swearing in English

 

the rabbit managed ten holes

during my absence

 

so much of our days

is this – hands opening

and closing

 

grey meets white

a line carefully not drawn

 

would you cut the wood?

would you chop the wood?

would you burn the wood?

 

feathers in the basket

flightless

 

a mouthful of mint

like swallowing

the moon

 

imagine Kusala conservatory

full of scented hyacinths

 

Nanna always said

the days get longer

by the stride of the cock

 

two months’ news fast

relief for the heart.

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A genius loci renga

at Harnham Buddhist Monastery

on 28th December 2016.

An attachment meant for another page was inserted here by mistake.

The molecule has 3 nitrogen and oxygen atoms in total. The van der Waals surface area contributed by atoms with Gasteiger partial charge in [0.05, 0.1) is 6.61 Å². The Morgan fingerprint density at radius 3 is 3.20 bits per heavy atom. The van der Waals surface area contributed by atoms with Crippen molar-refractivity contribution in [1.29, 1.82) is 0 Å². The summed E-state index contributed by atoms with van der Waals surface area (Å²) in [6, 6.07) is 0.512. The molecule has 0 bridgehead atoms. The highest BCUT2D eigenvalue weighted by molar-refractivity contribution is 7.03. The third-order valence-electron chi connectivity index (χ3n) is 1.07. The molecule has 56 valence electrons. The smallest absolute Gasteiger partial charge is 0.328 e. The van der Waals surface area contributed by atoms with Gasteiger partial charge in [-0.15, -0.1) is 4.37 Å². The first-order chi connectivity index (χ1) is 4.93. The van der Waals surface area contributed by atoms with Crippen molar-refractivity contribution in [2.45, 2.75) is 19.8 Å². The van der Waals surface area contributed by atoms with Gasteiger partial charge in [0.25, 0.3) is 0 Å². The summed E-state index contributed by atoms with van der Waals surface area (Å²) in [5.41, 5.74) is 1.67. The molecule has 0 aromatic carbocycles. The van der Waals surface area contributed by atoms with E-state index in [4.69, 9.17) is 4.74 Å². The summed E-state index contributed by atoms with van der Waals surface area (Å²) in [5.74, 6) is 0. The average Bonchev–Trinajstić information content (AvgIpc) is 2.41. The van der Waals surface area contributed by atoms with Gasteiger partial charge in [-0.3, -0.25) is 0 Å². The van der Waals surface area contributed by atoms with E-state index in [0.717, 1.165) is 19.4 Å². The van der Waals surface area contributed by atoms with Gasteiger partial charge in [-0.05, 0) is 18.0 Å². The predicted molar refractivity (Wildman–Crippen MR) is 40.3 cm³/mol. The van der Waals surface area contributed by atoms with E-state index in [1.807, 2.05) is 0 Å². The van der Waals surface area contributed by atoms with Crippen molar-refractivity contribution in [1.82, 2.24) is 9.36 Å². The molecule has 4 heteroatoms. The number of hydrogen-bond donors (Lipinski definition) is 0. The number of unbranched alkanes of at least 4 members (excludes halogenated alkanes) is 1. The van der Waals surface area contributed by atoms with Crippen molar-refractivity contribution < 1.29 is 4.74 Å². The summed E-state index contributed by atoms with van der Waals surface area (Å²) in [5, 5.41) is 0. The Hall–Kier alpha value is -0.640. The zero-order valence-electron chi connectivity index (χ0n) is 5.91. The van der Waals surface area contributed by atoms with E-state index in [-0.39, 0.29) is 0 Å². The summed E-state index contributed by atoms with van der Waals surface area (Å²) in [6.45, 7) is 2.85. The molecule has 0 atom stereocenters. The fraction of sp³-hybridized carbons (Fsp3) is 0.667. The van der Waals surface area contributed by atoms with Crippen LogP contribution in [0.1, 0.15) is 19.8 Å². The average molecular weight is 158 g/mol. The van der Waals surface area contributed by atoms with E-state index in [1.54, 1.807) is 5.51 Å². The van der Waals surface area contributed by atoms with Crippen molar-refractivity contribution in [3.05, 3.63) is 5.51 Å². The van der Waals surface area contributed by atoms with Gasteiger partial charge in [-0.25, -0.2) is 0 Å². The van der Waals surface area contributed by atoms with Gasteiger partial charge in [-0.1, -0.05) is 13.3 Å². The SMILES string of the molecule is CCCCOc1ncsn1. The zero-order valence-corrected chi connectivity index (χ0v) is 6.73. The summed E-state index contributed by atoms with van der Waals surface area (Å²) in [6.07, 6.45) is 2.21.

Participants:

Ajahn Abhinando

John Bower

Linda France

Geoff Jackson

Eileen Ridley

Christine Taylor

In Two Minds

Another mind is moving in me, a second nature that is as inseparable from me as my shadow, except that in relation to it I am the shadow and it the light. The dilemma I find myself in (if I find myself at all) is that this other is hidden from me in the same way that seeing is hidden from things that are seen. The work of meditative thinking is a collaboration between these two natures—the seer that remembers and the seen that always forgets. As in rowing, if you pull more on one oar than the other, you go round in circles, and, as in rowing, all I can see is what I have passed as I press forward toward a point that is hidden behind me.

Carl Lehmann-Haupt

 

The Double

I am tired, but she is not tired.

I am wordless;

she, who has never spoken a word of her own,

is full of thoughts as precise and impassioned

as the yellow and black exchanges of a wasp’s striped body.

 

For a long time I thought her imposter.

Then realized: